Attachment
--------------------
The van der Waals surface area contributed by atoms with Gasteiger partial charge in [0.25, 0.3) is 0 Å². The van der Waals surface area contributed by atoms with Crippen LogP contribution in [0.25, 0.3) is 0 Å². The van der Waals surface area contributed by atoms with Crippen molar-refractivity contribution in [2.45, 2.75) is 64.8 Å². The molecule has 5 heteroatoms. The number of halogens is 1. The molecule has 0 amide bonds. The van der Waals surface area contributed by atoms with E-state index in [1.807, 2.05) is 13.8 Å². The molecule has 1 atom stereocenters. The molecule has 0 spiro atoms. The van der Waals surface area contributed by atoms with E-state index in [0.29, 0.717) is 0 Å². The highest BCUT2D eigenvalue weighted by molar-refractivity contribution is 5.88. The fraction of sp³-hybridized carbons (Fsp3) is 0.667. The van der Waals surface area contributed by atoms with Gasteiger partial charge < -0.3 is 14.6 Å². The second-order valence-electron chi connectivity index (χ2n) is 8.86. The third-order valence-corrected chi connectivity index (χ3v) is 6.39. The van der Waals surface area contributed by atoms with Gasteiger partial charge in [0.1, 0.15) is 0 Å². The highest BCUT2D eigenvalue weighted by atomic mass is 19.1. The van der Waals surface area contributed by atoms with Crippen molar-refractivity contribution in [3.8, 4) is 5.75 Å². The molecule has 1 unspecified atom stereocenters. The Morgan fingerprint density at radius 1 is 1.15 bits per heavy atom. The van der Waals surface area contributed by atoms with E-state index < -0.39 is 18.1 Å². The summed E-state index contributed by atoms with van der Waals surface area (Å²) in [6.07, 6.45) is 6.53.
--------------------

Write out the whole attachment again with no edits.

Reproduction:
The van der Waals surface area contributed by atoms with Gasteiger partial charge in [0.25, 0.3) is 0 Å². The van der Waals surface area contributed by atoms with Crippen LogP contribution in [0.25, 0.3) is 0 Å². The van der Waals surface area contributed by atoms with Crippen molar-refractivity contribution in [2.45, 2.75) is 64.8 Å². The molecule has 5 heteroatoms. The number of halogens is 1. The molecule has 0 amide bonds. The van der Waals surface area contributed by atoms with E-state index in [1.807, 2.05) is 13.8 Å². The molecule has 1 atom stereocenters. The molecule has 0 spiro atoms. The van der Waals surface area contributed by atoms with E-state index in [0.29, 0.717) is 0 Å². The highest BCUT2D eigenvalue weighted by molar-refractivity contribution is 5.88. The fraction of sp³-hybridized carbons (Fsp3) is 0.667. The van der Waals surface area contributed by atoms with Gasteiger partial charge < -0.3 is 14.6 Å². The second-order valence-electron chi connectivity index (χ2n) is 8.86. The third-order valence-corrected chi connectivity index (χ3v) is 6.39. The van der Waals surface area contributed by atoms with Gasteiger partial charge in [0.1, 0.15) is 0 Å². The highest BCUT2D eigenvalue weighted by atomic mass is 19.1. The van der Waals surface area contributed by atoms with Crippen molar-refractivity contribution in [3.8, 4) is 5.75 Å². The molecule has 1 unspecified atom stereocenters. The Morgan fingerprint density at radius 1 is 1.15 bits per heavy atom. The van der Waals surface area contributed by atoms with E-state index < -0.39 is 18.1 Å². The summed E-state index contributed by atoms with van der Waals surface area (Å²) in [6.07, 6.45) is 6.53.